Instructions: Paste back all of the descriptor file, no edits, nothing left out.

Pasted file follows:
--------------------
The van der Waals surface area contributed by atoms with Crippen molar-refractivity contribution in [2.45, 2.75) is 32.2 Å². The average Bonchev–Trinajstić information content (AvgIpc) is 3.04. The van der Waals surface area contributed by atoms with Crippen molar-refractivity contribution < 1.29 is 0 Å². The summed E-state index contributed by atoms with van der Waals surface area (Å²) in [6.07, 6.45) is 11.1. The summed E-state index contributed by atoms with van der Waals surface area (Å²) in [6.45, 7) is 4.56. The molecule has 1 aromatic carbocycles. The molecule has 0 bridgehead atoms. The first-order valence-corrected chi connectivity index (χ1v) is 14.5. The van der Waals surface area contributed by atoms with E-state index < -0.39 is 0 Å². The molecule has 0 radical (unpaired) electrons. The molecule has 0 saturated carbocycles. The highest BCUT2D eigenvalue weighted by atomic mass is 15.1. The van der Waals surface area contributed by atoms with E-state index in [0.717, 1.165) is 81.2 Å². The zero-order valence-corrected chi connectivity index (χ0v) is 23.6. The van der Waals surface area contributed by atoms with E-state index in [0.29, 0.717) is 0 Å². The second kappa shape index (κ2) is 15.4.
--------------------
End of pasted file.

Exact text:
The van der Waals surface area contributed by atoms with Crippen molar-refractivity contribution in [2.45, 2.75) is 32.2 Å². The average Bonchev–Trinajstić information content (AvgIpc) is 3.04. The van der Waals surface area contributed by atoms with Crippen molar-refractivity contribution < 1.29 is 0 Å². The summed E-state index contributed by atoms with van der Waals surface area (Å²) in [6.07, 6.45) is 11.1. The summed E-state index contributed by atoms with van der Waals surface area (Å²) in [6.45, 7) is 4.56. The molecule has 1 aromatic carbocycles. The molecule has 0 bridgehead atoms. The first-order valence-corrected chi connectivity index (χ1v) is 14.5. The van der Waals surface area contributed by atoms with E-state index < -0.39 is 0 Å². The molecule has 0 radical (unpaired) electrons. The molecule has 0 saturated carbocycles. The highest BCUT2D eigenvalue weighted by atomic mass is 15.1. The van der Waals surface area contributed by atoms with E-state index in [0.717, 1.165) is 81.2 Å². The zero-order valence-corrected chi connectivity index (χ0v) is 23.6. The van der Waals surface area contributed by atoms with E-state index in [0.29, 0.717) is 0 Å². The second kappa shape index (κ2) is 15.4.